Go to HHH home page.
Smart Politics
 


Are Eric Holder's Days Numbered?

Bookmark and Share

The 82nd Attorney General already has the ninth longest tenure of any AG in U.S. history

ericholder10.jpgEric Holder has endured his fair share of critics throughout his tenure as the 82nd Attorney General of the United States, but had to face another high-profile round of grilling Wednesday before the House Judiciary Committee to discuss a variety of issues including the latest scandal related to the subpoena of Associated Press phone records.

Although some Republicans, such as RNC Chair Reince Priebus, have called for Holder's resignation, there is no sign yet that the current situation has risen to the level of President Obama calling on Holder to resign.

The turnover of Obama's cabinet, while historically low during his first term, has accelerated in recent months with Hillary Clinton, Tim Geithner, Leon Panetta, Ken Salazar, Hilda Solis, and Steven Chu all departing their posts this year.

In addition to Holder, original cabinet secretaries Tom Vilsack (Agriculture), Kathleen Sebelius (Health and Human Services), Arne Duncan (Education), Shaun Donovan (Housing and Urban Development), Ray LaHood (Transportation), Eric Shinseki (Veterans' Affairs), and Janet Napolitano (Homeland Security) still remain in office.

Will Holder be the next to leave?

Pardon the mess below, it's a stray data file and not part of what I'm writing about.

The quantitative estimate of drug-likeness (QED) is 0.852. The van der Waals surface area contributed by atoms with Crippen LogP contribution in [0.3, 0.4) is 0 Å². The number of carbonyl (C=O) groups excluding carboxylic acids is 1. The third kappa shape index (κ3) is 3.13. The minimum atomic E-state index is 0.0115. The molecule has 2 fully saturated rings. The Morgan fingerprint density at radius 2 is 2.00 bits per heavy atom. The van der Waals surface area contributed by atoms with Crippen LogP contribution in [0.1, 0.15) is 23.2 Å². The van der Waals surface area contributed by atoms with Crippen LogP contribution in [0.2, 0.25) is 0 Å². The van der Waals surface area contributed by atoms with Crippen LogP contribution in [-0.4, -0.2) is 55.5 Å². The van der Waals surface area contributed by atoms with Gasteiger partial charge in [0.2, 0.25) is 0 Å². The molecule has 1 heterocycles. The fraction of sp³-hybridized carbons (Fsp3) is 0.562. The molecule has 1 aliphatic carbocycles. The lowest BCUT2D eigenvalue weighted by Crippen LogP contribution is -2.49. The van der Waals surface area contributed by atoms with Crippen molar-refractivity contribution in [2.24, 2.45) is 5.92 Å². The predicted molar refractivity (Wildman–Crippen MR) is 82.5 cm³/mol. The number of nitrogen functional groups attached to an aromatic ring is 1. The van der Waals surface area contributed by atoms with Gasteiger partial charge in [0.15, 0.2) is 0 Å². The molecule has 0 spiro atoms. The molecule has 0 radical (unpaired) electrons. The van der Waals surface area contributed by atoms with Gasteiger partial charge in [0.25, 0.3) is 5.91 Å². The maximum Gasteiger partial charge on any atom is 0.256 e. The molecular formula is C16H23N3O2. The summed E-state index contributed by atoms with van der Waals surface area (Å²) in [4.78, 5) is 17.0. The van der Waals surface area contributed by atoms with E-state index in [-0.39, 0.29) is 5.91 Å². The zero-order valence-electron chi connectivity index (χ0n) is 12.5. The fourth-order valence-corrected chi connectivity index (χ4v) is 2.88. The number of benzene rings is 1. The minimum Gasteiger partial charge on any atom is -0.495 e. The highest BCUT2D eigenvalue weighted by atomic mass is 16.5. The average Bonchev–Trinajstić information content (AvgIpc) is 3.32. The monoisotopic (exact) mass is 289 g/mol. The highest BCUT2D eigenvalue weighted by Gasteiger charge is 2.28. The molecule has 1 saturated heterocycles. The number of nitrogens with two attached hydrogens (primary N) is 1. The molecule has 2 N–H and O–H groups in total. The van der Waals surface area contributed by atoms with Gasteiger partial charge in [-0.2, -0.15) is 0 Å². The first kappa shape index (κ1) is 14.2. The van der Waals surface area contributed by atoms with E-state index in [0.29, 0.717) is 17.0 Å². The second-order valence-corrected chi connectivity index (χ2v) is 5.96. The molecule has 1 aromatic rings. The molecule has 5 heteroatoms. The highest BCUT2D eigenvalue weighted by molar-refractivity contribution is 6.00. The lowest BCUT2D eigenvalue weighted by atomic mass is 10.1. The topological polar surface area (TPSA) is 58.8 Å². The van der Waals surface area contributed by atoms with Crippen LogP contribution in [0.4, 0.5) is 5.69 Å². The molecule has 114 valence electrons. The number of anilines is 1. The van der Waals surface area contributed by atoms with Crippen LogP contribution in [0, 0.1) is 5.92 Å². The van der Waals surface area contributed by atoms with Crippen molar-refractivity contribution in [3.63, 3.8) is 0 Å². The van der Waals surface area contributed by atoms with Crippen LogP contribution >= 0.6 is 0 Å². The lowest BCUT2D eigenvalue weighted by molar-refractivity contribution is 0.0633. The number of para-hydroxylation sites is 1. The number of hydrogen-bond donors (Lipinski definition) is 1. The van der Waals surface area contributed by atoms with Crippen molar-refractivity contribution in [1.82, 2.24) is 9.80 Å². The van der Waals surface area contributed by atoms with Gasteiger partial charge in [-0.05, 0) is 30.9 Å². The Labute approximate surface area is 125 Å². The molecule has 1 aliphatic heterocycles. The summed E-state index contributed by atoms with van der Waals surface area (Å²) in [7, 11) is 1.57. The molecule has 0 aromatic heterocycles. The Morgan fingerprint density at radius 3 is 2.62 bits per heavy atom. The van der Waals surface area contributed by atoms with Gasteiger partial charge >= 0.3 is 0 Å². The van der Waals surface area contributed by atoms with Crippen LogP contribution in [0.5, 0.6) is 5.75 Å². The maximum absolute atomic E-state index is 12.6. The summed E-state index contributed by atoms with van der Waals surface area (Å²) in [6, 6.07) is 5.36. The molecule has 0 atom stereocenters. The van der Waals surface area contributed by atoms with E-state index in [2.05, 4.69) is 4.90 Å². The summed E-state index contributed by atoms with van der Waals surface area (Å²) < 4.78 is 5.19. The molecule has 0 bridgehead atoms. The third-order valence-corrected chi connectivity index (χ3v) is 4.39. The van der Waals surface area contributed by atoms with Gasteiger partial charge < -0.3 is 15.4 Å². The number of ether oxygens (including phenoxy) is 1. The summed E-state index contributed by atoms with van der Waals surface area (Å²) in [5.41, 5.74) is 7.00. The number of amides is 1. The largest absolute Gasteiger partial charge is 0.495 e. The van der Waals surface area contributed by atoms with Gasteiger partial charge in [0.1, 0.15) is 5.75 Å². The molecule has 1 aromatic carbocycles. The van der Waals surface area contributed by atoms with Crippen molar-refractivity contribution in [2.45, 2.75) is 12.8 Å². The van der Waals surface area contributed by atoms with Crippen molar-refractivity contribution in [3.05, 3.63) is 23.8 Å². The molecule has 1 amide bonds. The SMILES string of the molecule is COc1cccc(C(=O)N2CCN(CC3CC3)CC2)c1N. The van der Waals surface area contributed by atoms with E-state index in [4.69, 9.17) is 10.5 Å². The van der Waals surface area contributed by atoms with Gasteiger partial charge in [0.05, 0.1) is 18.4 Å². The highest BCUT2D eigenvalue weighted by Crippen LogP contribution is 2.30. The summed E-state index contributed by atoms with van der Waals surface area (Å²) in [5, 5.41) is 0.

Through Thursday, Holder has now been in office 1,564 days (4 years, 3 months, 14 days) which is historically a very long time for the nation's Attorney General.

Holder currently claims the ninth longest tenure among the 82 individuals to hold the post in the nation's history and the fifth longest since the turn of the 20th Century.

William Wirt holds a record that will likely never be broken at 11 years, 3 months, and 16 days - spanning most of the James Monroe administration as well as the entirety of John Quincy Adams'.

Wirt was later the presidential nominee of the Anti-Masonic Party in 1832 and won 7.8 percent of the vote and carried the State of Vermont.

Janet Reno - the only woman to hold the post - has the second longest service record at 7 years, 10 months, and 8 days during the Clinton administration.

Reno followed that up with a failed Florida gubernatorial Democratic primary bid in 2002.

Wirt and Reno are the only two Attorney Generals to serve at least six years in office, a feat Holder would accomplish on February 3, 2015 should he last that long.

If Holder remains in office until the end of the year, he would climb into fifth place all-time, behind only FDR's first AG, Homer Cummings (5 years, 9 months, 29 days) and the nation's 3rd AG Charles Lee (5 years, 2 months, 22 days).

Along the way Holder would pass Wilson AG Thomas Gregory (4 years, 6 months, 1 day), Jackson/Van Buren AG Benjamin Butler (4 years, 9 months, 13 days), Eisenhower AG Herbert Brownell (4 years, 9 months, 18 days), and Jefferson/Madison AG Caesar Rodney (4 years, 10 months, 15 days) .

Holder will next pass Gregory for 8th place on August 5, 2013.

Top 10 Longest Serving U.S. Attorney Generals

Rank
#
Attorney General
Presidency
Years
Months
Days
1
9